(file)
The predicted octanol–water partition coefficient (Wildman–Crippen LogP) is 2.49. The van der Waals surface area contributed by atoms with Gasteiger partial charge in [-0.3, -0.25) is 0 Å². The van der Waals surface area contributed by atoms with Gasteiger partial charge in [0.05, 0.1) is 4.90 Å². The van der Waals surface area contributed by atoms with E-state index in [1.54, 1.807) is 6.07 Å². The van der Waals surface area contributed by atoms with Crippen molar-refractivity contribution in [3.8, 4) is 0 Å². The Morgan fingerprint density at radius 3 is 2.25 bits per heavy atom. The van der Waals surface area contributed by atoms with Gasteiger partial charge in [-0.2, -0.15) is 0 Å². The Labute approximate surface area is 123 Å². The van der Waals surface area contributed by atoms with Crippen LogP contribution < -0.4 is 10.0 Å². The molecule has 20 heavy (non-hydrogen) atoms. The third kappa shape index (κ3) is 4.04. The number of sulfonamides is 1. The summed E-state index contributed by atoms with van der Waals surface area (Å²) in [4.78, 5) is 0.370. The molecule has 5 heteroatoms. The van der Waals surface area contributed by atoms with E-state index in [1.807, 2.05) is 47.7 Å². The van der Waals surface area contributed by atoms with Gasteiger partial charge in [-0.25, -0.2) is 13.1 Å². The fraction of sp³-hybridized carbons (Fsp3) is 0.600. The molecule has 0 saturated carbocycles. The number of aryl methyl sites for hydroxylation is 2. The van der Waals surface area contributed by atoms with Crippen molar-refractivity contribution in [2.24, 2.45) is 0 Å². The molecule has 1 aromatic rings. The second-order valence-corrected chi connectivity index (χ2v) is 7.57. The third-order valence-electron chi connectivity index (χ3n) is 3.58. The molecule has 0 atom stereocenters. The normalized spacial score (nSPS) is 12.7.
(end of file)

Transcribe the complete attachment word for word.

The predicted octanol–water partition coefficient (Wildman–Crippen LogP) is 2.49. The van der Waals surface area contributed by atoms with Gasteiger partial charge in [-0.3, -0.25) is 0 Å². The van der Waals surface area contributed by atoms with Gasteiger partial charge in [0.05, 0.1) is 4.90 Å². The van der Waals surface area contributed by atoms with E-state index in [1.54, 1.807) is 6.07 Å². The van der Waals surface area contributed by atoms with Crippen molar-refractivity contribution in [3.8, 4) is 0 Å². The Morgan fingerprint density at radius 3 is 2.25 bits per heavy atom. The van der Waals surface area contributed by atoms with Gasteiger partial charge in [-0.2, -0.15) is 0 Å². The Labute approximate surface area is 123 Å². The van der Waals surface area contributed by atoms with Crippen LogP contribution < -0.4 is 10.0 Å². The molecule has 20 heavy (non-hydrogen) atoms. The third kappa shape index (κ3) is 4.04. The number of sulfonamides is 1. The summed E-state index contributed by atoms with van der Waals surface area (Å²) in [4.78, 5) is 0.370. The molecule has 5 heteroatoms. The van der Waals surface area contributed by atoms with E-state index in [1.807, 2.05) is 47.7 Å². The van der Waals surface area contributed by atoms with Gasteiger partial charge in [-0.25, -0.2) is 13.1 Å². The fraction of sp³-hybridized carbons (Fsp3) is 0.600. The molecule has 0 saturated carbocycles. The number of aryl methyl sites for hydroxylation is 2. The van der Waals surface area contributed by atoms with Crippen molar-refractivity contribution in [2.24, 2.45) is 0 Å². The molecule has 1 aromatic rings. The second-order valence-corrected chi connectivity index (χ2v) is 7.57. The third-order valence-electron chi connectivity index (χ3n) is 3.58. The molecule has 0 atom stereocenters. The normalized spacial score (nSPS) is 12.7.